The Internet and the software which has been developed to run on it have made it extremely easy for anyone to publish content and have it accessible to millions of people. In effect, consumers have been given a voice to air their views to a massive audience. Something which before the Internet, they could never have done.
In recent years one of the biggest examples of this has been the massive growth of weblogs (blogs), wiki’s, podcasts, vlogs and moblogs – together they form what is loosely known as social media; the ability for anyone to publish almost any content without the typical costs and hindrances associated with traditional media.
This new publishing freedom has resulted in an explosion of new content. However the term social media, or citizen journalism as it is sometimes called, may be a misnomer as many companies can do it as well!
What is Blogging?
Blogging is currently the most common form of social media, in fact as of October 2006, about 100 000 new weblogs are being created each day – that’s more than the number of books published in the US each year!
The word blog is derived from the term “weblog” which was coined by Jorn Barger in 1997. We started using blog over weblog when Peter Merholz broke the word weblog into the phrase “we blog” in the sidebar of his weblog in 1999.
A blog is essentially a website typically driven by a content management system which features articles (blog posts) and comments on the blog posts. They come in all shapes and forms – from personal diaries shared with friends and family, to arms of political campaigns, media programs and updates on current affairs. They also range in scale from the writings of one blogger, to the collaboration of a large community of writers.
The world of blogs, bloggers and blog posts is commonly known as the blogosphere which has evolved rapidly since its inception. Blogs have given consumers and companies a voice and blogging has opened up a world of information sharing possibilities.
Blogs are not a fad that will lose popularity any time soon – they are here to stay and companies who want to be taken seriously by their consumers need to consider the benefits of starting a corporate blog or at the very least listen to what is being said about them in the blogosphere.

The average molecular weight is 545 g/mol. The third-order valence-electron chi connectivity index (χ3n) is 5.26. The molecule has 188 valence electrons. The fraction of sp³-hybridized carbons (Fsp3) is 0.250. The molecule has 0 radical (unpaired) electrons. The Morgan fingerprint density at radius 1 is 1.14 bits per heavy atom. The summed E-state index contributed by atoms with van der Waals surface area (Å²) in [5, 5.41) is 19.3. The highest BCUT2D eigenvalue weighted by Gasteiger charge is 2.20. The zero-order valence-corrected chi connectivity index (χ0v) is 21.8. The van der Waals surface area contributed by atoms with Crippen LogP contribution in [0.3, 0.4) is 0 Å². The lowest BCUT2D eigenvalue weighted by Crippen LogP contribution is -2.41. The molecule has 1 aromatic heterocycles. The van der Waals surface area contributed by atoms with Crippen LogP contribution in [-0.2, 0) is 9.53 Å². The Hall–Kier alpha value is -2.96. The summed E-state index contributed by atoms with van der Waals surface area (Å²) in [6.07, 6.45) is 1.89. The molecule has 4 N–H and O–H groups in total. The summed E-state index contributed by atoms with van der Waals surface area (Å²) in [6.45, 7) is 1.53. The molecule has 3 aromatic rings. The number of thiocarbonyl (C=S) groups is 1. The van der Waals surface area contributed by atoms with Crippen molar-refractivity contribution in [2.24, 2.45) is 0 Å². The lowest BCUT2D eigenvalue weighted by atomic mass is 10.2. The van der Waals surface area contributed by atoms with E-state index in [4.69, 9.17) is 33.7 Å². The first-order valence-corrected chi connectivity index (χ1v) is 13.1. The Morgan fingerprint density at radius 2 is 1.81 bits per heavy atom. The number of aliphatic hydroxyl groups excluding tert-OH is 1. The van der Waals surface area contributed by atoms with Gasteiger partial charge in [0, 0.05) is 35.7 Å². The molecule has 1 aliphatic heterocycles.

Blogging and RSS
Pioneered by Dave Winer, RSS (Really Simple Syndication) has taken blogging to a whole new level. An RSS feed is an XML (eXtensible Markup Language) file automatically generated by a blog or indeed almost any website or Internet service. Users are then able to “syndicate” or subscribe to this feed using a feed reader or aggregator. When a new post is available, the reader fetches its contents and puts the headings and usually some or all of the content of the post into your reader or directly onto another blog. When a blog is updated, its RSS feed is as well so information spreads very quickly and automatically.
In layman’s terms, RSS eliminates the need for the user to constantly check a site or blog to see if it has been updated. Their feedreader automatically does this for them and presents fresh information as it becomes available. This means that a user can constantly monitor potentially hundreds or even thousands of blogs and websites without having to spend the time visiting each one to check for fresh content.
Some examples of feed readers include FeedDemon, Newsgator and RSS Bandit.
Understanding the subject of blogging is made far easier when one immerses oneself in it, so set up a feed reader and get to it. You’ll soon lose yourself in this fascinating world of content sharing and strong opinions.
By October 2006, Technorati, a blog tracking engine, registered 57 Million blogs tracked. They also acknowledged a consistent pattern whereby the number of blogs doubles every 236 days. However despite the massive growth of blogs, most do not make it past 3 months. According to Technorati, only 55 percent of bloggers are still posting 3 months after starting the blog with very few in comparison updating their blogs weekly or more